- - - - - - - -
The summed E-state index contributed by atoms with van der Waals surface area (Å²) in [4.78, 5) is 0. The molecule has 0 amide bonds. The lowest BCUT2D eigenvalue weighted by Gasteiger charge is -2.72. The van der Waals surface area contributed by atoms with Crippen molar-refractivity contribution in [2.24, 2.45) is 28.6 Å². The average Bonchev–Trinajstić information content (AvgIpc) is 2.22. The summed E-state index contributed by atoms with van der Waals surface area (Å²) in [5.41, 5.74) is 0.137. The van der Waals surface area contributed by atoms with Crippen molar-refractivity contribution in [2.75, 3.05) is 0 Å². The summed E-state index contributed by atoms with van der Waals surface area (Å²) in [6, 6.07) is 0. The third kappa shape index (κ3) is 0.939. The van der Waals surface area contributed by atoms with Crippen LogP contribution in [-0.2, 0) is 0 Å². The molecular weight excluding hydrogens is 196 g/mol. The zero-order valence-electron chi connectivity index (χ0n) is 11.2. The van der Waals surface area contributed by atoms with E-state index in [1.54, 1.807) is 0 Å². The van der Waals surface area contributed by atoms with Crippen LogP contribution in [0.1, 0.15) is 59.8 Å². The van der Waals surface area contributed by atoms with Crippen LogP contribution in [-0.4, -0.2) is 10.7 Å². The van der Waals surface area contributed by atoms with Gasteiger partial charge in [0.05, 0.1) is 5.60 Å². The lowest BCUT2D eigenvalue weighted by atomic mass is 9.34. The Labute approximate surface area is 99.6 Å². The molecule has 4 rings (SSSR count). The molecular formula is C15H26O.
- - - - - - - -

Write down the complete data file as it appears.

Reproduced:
The summed E-state index contributed by atoms with van der Waals surface area (Å²) in [4.78, 5) is 0. The molecule has 0 amide bonds. The lowest BCUT2D eigenvalue weighted by Gasteiger charge is -2.72. The van der Waals surface area contributed by atoms with Crippen molar-refractivity contribution in [2.24, 2.45) is 28.6 Å². The average Bonchev–Trinajstić information content (AvgIpc) is 2.22. The summed E-state index contributed by atoms with van der Waals surface area (Å²) in [5.41, 5.74) is 0.137. The van der Waals surface area contributed by atoms with Crippen molar-refractivity contribution in [2.75, 3.05) is 0 Å². The summed E-state index contributed by atoms with van der Waals surface area (Å²) in [6, 6.07) is 0. The third kappa shape index (κ3) is 0.939. The van der Waals surface area contributed by atoms with Crippen LogP contribution in [-0.2, 0) is 0 Å². The molecular weight excluding hydrogens is 196 g/mol. The zero-order valence-electron chi connectivity index (χ0n) is 11.2. The van der Waals surface area contributed by atoms with E-state index in [1.54, 1.807) is 0 Å². The van der Waals surface area contributed by atoms with Crippen LogP contribution in [0.1, 0.15) is 59.8 Å². The van der Waals surface area contributed by atoms with Crippen LogP contribution in [-0.4, -0.2) is 10.7 Å². The van der Waals surface area contributed by atoms with Gasteiger partial charge in [0.05, 0.1) is 5.60 Å². The lowest BCUT2D eigenvalue weighted by atomic mass is 9.34. The Labute approximate surface area is 99.6 Å². The molecule has 4 rings (SSSR count). The molecular formula is C15H26O.